Domestic bliss brings to mind images of joyful household harmony. Of living happily with one’s lover. Being best friends. Enjoying each other’s company. Going on dates and holidays. Sharing the washing, cooking, cleaning.  Images of aprons (his and hers) behind the kitchen door. Domestic bliss provides an image of happily shared activity.

Domestic bliss
Domestic bliss

In our household we share a good amount of domestic bliss. We (mostly) desire the same things and work towards them. Caitlin Moran would approve, I feel sure. (Caitlin Moran is a feminist, author, columnist, and comedian. I’ve only recently discovered her.)

But this afternoon I’m thinking about something  different. Today my idea of domestic bliss has been triggered by something more mundane than any idyllic relationship.

Here’s a back-track. Our house has not been properly peaceful or harmonious for almost a year. In that time, it has been painted outside. We’ve lived in chaos. We have new stone benches and splash-backs over the stove and sink in the kitchen. The bathrooms have been gutted and rebuilt. We’ve moved furniture and books and computers in and out of the garage. As well, we’ve had new carpets laid. Now the renovators’ dust has been subdued. Everything looks amazing and we’re very pleased with the result.

In all of this, we’ve tried to please the Commonwealth Department of Aged Care.They want  people to ‘age in place’. They want everyone to live safely where they choose, for as long as possible. That way we won’t take up beds in aged care facilities unnecessarily. Who’d want to upset a plan like that?

We need to be able to get under the shower without stepping up or down. Or over. We need to have safe smooth surfaces. But not slippery ones. Without loose rugs or mats. We need everything at the right height, so we don’t over-stretch.

In the middle of the renovation turmoil, I hurt my calf muscle. Badly. Then I contracted shingles. Also badly. And then I hurt my neck. The  planned, but not  extensive, kitchen renovations were put on hold .

A couple of weeks ago, it occurred to us that the kitchen works just fine. And it fits unobtrusively into its corner of the living room. Thinking we would renovate, I’d ‘postponed’ the thorough cleaning it required. I put it off. Again and again. Until I was thinking about what would make me really happy.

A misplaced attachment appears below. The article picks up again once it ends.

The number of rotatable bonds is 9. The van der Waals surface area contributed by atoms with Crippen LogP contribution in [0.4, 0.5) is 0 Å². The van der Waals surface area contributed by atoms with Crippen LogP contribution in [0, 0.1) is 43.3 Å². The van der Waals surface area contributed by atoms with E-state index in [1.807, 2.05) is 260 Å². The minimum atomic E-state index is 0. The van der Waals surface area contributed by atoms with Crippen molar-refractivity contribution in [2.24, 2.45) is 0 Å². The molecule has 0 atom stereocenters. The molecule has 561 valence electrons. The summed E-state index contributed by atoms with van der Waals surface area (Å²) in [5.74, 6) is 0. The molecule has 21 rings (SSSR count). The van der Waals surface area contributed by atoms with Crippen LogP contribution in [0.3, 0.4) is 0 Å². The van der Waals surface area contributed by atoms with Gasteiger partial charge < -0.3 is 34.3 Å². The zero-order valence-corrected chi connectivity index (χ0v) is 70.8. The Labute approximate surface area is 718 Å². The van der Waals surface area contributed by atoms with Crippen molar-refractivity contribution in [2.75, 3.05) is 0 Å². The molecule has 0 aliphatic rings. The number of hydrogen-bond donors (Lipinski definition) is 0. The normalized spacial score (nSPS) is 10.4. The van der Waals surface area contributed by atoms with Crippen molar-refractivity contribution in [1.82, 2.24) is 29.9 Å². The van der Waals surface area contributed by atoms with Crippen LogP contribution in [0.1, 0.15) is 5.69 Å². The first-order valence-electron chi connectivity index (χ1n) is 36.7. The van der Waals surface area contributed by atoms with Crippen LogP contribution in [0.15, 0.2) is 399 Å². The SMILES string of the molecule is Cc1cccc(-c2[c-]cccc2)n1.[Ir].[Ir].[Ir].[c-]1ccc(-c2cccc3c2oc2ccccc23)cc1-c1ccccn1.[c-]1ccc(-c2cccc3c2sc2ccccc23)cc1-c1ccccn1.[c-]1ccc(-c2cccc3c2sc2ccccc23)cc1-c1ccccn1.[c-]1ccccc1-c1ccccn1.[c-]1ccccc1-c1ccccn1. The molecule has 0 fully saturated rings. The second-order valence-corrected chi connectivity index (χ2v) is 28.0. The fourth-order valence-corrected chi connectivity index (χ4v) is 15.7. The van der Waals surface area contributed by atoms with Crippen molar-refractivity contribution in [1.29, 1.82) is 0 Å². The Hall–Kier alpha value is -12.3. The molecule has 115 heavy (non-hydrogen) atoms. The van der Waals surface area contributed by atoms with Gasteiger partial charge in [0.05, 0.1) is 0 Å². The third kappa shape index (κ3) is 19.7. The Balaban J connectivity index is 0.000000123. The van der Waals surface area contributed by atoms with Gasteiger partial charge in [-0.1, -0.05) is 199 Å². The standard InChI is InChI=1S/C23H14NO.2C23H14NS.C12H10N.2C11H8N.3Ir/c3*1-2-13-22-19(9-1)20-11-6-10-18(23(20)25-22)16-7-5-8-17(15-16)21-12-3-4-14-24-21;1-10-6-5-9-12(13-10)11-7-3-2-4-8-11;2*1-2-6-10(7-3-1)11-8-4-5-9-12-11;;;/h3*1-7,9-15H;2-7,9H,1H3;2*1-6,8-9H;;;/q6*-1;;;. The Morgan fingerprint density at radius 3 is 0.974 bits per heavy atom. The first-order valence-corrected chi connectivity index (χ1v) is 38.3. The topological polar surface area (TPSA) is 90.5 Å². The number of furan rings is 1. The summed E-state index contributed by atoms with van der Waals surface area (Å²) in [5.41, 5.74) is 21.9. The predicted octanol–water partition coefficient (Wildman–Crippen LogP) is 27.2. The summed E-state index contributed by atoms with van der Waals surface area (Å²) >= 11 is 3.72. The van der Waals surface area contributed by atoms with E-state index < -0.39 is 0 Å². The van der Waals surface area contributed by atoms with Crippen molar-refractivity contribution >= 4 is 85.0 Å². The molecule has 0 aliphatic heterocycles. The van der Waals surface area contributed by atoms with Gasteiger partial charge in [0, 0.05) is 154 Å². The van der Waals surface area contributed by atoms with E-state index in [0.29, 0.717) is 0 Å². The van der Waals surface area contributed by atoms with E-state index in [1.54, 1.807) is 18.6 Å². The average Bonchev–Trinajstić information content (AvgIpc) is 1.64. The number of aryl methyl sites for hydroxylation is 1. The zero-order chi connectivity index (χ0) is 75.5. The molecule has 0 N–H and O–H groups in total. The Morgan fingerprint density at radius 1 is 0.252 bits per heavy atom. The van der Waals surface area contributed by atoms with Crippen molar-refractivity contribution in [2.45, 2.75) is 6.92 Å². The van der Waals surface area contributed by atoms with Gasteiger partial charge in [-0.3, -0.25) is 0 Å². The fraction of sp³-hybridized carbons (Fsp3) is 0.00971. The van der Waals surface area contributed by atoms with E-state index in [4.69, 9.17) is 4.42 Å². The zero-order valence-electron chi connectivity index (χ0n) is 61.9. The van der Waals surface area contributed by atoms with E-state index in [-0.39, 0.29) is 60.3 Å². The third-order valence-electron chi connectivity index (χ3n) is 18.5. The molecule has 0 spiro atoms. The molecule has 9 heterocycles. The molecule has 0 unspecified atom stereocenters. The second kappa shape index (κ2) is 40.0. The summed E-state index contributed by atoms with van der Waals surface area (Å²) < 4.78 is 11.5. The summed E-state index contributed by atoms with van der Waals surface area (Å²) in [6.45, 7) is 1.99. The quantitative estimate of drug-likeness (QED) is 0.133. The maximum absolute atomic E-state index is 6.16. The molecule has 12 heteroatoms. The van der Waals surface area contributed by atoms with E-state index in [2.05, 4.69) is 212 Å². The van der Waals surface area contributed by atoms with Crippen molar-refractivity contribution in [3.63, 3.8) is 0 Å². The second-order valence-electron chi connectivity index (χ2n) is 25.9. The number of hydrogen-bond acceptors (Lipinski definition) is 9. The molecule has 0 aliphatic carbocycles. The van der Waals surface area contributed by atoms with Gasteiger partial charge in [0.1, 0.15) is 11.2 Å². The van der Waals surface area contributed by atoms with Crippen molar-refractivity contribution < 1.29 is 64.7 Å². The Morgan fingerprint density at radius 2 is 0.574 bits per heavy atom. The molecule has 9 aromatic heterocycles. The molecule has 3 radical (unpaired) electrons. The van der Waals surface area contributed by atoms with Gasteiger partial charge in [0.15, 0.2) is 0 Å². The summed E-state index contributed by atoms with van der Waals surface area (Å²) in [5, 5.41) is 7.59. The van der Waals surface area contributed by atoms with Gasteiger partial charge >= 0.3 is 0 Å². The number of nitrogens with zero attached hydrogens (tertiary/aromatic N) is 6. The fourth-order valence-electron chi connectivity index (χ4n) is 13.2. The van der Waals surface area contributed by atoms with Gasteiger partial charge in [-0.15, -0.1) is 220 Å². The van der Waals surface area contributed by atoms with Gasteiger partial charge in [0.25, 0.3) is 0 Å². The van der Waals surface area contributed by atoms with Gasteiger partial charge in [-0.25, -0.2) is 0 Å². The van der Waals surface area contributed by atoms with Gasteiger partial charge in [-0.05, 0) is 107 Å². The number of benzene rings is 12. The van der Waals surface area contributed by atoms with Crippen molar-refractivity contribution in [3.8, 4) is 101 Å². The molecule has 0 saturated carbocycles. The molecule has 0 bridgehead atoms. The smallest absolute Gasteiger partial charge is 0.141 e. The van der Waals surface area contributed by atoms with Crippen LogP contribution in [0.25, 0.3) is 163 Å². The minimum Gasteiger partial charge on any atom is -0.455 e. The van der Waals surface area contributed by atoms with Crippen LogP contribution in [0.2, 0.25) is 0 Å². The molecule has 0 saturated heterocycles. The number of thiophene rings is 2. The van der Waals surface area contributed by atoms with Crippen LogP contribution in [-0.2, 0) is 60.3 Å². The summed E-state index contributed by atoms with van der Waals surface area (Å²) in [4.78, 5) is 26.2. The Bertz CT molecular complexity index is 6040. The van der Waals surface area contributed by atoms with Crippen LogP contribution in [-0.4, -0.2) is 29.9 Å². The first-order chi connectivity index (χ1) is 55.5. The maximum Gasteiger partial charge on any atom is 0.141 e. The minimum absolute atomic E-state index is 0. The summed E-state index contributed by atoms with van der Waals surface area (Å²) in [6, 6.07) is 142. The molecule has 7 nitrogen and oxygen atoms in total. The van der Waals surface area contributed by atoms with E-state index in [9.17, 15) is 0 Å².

A thoroughly clean kitchen would have that effect!

We went to the chain stores for pantry storage bins and boxes. And to IKEA, for good measure. Picture the two of us. We’d found a short cut. And then spent an hour pushing a trolley against the flow of traffic on a weekend-sale day.

Another image of domestic bliss
Another image of domestic bliss

And now, days later, the kitchen and pantry gleam. It has been a slow, meditative process.  Every utensil has been removed and evaluated. Even the door of the oven has been removed and reassembled, shiny-bright. Domestic bliss has taken the form of different from our usual conversations.

‘I will make bread again. This week. The bread-maker stays. And the tin I bake the loaves in. Oh, and of course I’ll make ice-cream. The machine needs to be where I can see it.”


‘I don’t think we’ll use muffin pans to make three dozen  muffins at one time. If we ever need to make that many, we can borrow tins from the rellies.’


‘Chuck out those old jars, but keep the picnic plastic plates. The babies can play with them when they visit.’

All the articles and books I’ve read, and the pins on Pinterest, are right. De-cluttering and cleaning a home are creative acts. They do wonders for one’s soul. Objects thrown out make space for new ideas, hopes and creativity. For growth. For sharing.

Don’t tell me domestic bliss is about relationships! I’ve discovered the kitchen is at the centre of my domestic bliss.

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7 replies on “Domestic bliss”

  1. Lovely story Maureen. I’m not a home owner, so don’t do the renovation thing. But in little ways, I’ve done it this year, with a stunning piece of material to cover my old day bed in the living area, new curtains, and the last few days, clean oven, clean/tidied kitchen shelves, and oh — the piece de resistance, a lovely drop leaf table to replace the other clumsy gate leg table I’ve had for years. This one is old (1930s) elegant, compact, and now when I have friends to dinner in my small space, I don’t have to rearrange all my furniture to open the table out!

    1. Thanks, Christina. I have always thought of you as a home-maker, since I first visited you in Boya all those years ago. I love the spaces you create wherever you live. I’m sure your friends always feel welcome and happy to be in your space, and the table will be icing on the cake. I hope one day to visit you.

      1. I think we’re both domestic goddesses. Move over Nigella. Of course you have a partner in bliss, which I’m very happy about. I hope you can visit too! There’s lots to see here; it’s a rich and fertile place in every way.

        1. Come to think of it, we are both domestic goddesses. I like that image, Christina.

  2. The kitchen is where all the best – and worst- things happen, Maureen. Thanks for the inspiration.

    1. Our kitchen is really a small space in the corner of a large room with dining and sitting, so it is right in the heart of the house. Glad you felt inspired. I’m hoping my fresh space opens up all sorts of new vistas. I want to get back to writing. I’ve put that off for almost a year, as well, apart from my blog and morning pages. Which only count a bit as writing, not what I aspire to.

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